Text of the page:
Monday Morning Musings

Posted on November 8, 2021 under Monday Morning Musings with no comments yet

Peter sand boarding on the Imperial Sand Dunes

(Pete MacDonald photo)


“Water, water, everywhere,

And all the boards did shrink,

Water, water everywhere,

Nor any drop to drink.”

The Rime of The Ancient Mariner – Samuel Taylor Coleridge

I am not a mariner… but I am ancient.

So many things in life we take for granted. Compared to many in the world, we are a pretty spoiled lot. We expect clean air. We expect employment and suitable housing. We expect things to run on time. We expect food to be delivered to our grocery stores without interruption. We expect a large bag of potato chips to be half filled with air.

In case you haven’t noticed, the most precious commodity is water. Clean water. Affordable water. Predictable water. Most of us rarely give it a thought when we turn on our taps. But I can tell you, that in many parts of the world water is revered.

Five years ago, at this time, I was living in India. (Oops. Another 5 years just went speeding past me). In many of the rural villages I visited, water was always something important for households and farms. One of the NGO that I worked with, provided the skills and equipment for communities to build water infrastructure. Many of you know, that during my time in Kanyakumari, at the very southern tip of India, I lived adjacent to a small community of people afflicted with leprosy. Water was a constant source of concern, conflict and aggravation for people already dealing with isolation and a host of other problems. There were ten water taps scattered throughout the community and people had to line up every day of their lives to get water for bathing, cooking and drinking. Through the generosity of people back in Canada, most notably the Wishing Well Society of St.Andrew’s (Antigonish County), Nova Scotia, we were able to provide new taps for every household bringing water to their doorsteps. The impact was immediate.

Several years ago, I travelled through the United States with my son, Peter. We were both mightily impressed with the state of California. It is massive and has every landscape that one might imagine. I can still see Pete snowboarding down the Imperial Sand Dunes. The dunes are located in the southeastern corner of the state. The dune system extends for more than 40 miles in a band averaging 5 miles wide. The dunes often reach a height of 300 feet above the desert. One other thing that became obvious as we wended our way northward was the concern about water management. Farmers were screaming for more water in the middle of a drought. Off and on, the state of California has experienced drought conditions for the past 20 years.

Canada is blessed with an abundance of water. Some estimates say that we have upwards of 20% of the world’s surface freshwater. With the issues in California and many other states, it is not inconceivable that there will be battles over water between the two countries in the years ahead.

So, you’re wondering where I am going with this story. This is a very long lead in but today, as is the case many days, I have so little to say and so much space to fill.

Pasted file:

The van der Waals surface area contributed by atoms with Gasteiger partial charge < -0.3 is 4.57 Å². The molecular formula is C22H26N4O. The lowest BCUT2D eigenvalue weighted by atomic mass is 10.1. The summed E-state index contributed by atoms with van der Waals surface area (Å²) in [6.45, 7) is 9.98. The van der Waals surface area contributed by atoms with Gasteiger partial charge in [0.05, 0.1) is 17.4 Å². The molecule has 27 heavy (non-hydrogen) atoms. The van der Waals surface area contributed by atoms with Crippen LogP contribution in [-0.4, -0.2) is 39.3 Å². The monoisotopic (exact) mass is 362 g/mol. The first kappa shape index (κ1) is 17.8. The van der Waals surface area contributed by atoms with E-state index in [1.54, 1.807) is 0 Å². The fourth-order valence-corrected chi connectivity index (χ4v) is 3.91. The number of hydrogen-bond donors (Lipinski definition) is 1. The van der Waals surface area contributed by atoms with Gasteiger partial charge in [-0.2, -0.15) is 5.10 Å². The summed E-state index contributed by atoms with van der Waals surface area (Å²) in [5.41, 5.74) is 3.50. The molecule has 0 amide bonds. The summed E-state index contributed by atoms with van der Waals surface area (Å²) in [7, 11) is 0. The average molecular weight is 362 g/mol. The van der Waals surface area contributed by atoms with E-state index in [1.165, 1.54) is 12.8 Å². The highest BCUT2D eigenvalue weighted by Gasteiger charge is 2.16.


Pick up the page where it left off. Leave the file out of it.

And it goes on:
All of the homes and businesses in our village receive their water by tanker truck. Because of the permafrost and rocky landscape, water cannot be delivered by underground pipes. The folks who drive the trucks are hard working and reliable. Everyone in the village is conscious of their water consumption. In the winter after a storm, we are all warned to conserve water because every home has to be plowed out for the trucks to get access to water outlets. The same goes for sewage trucks, and oil trucks.

Last weekend, my water supply was getting very low. I am one of the lucky ones. From the comfort of my home, I can go into the furnace room where the water tanks are located and see exactly the status of my water. Most homes in the village have a separate room containing the furnace, water and sewage tanks accessible only from the outside. The only way to know if you are running out of water is when you see a red light in your house that goes on when you have no water.

I hadn’t received water for several days and I could see that my water supply was very low, and it was the weekend. Maybe the guys driving the water truck have seen me walking through the village wearing  blue jeans all the time and wondered if I ever did laundry or bathed for that matter! Knowing this, I was conserving water at every turn. I didn’t shower for a few days, and I only flushed the toilet when absolutely necessary. You cottage owners understand that equation!

Come Saturday, I had a conundrum on my hands. Should I shower? Do a load of laundry? Do the dishes? Or flush the toilet?  For sage advice (and for a bit of fun) I reached out to my colleagues on Messenger. You can well imagine the array of comments that I received. In summary, my friends felt that all matters could be resolved if I just stepped outside. With Wakeham Bay a few steps away, I could bath, pee, do my dishes and even wash my clothes. Don’t tell me that you haven’t peed in the ocean!

“The fair breeze flew, the white foam flew,

The furrow followed free;

We were the first, that ever burst,

Into that silent sea.”

It’s -10 today.

There will be no bursting into that silent sea!

Have a great week.

P.S. I always have drinking water compliments of a lovely water cooler in my house. I go to the water plant to refill the water jugs.

Cooler heads prevail


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